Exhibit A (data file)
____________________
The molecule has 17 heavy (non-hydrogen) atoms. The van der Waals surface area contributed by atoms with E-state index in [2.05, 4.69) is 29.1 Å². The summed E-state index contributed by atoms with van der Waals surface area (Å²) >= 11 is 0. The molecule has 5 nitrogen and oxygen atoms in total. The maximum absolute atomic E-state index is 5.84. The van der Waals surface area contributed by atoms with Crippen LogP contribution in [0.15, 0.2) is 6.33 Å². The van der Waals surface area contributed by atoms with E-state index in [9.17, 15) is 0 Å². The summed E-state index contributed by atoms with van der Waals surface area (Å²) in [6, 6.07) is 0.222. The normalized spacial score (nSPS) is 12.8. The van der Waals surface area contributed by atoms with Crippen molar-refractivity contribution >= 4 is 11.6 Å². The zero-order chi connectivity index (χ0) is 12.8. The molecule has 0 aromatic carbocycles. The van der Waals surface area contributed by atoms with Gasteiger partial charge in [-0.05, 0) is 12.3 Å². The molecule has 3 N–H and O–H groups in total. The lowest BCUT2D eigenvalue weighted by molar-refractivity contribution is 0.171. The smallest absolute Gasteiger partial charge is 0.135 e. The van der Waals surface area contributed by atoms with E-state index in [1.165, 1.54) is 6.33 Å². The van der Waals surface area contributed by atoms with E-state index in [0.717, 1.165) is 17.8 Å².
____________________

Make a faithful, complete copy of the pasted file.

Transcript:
The molecule has 17 heavy (non-hydrogen) atoms. The van der Waals surface area contributed by atoms with E-state index in [2.05, 4.69) is 29.1 Å². The summed E-state index contributed by atoms with van der Waals surface area (Å²) >= 11 is 0. The molecule has 5 nitrogen and oxygen atoms in total. The maximum absolute atomic E-state index is 5.84. The van der Waals surface area contributed by atoms with Crippen LogP contribution in [0.15, 0.2) is 6.33 Å². The van der Waals surface area contributed by atoms with E-state index in [9.17, 15) is 0 Å². The summed E-state index contributed by atoms with van der Waals surface area (Å²) in [6, 6.07) is 0.222. The normalized spacial score (nSPS) is 12.8. The van der Waals surface area contributed by atoms with Crippen molar-refractivity contribution >= 4 is 11.6 Å². The zero-order chi connectivity index (χ0) is 12.8. The molecule has 0 aromatic carbocycles. The van der Waals surface area contributed by atoms with Gasteiger partial charge in [-0.05, 0) is 12.3 Å². The molecule has 3 N–H and O–H groups in total. The lowest BCUT2D eigenvalue weighted by molar-refractivity contribution is 0.171. The smallest absolute Gasteiger partial charge is 0.135 e. The van der Waals surface area contributed by atoms with E-state index in [1.165, 1.54) is 6.33 Å². The van der Waals surface area contributed by atoms with E-state index in [0.717, 1.165) is 17.8 Å².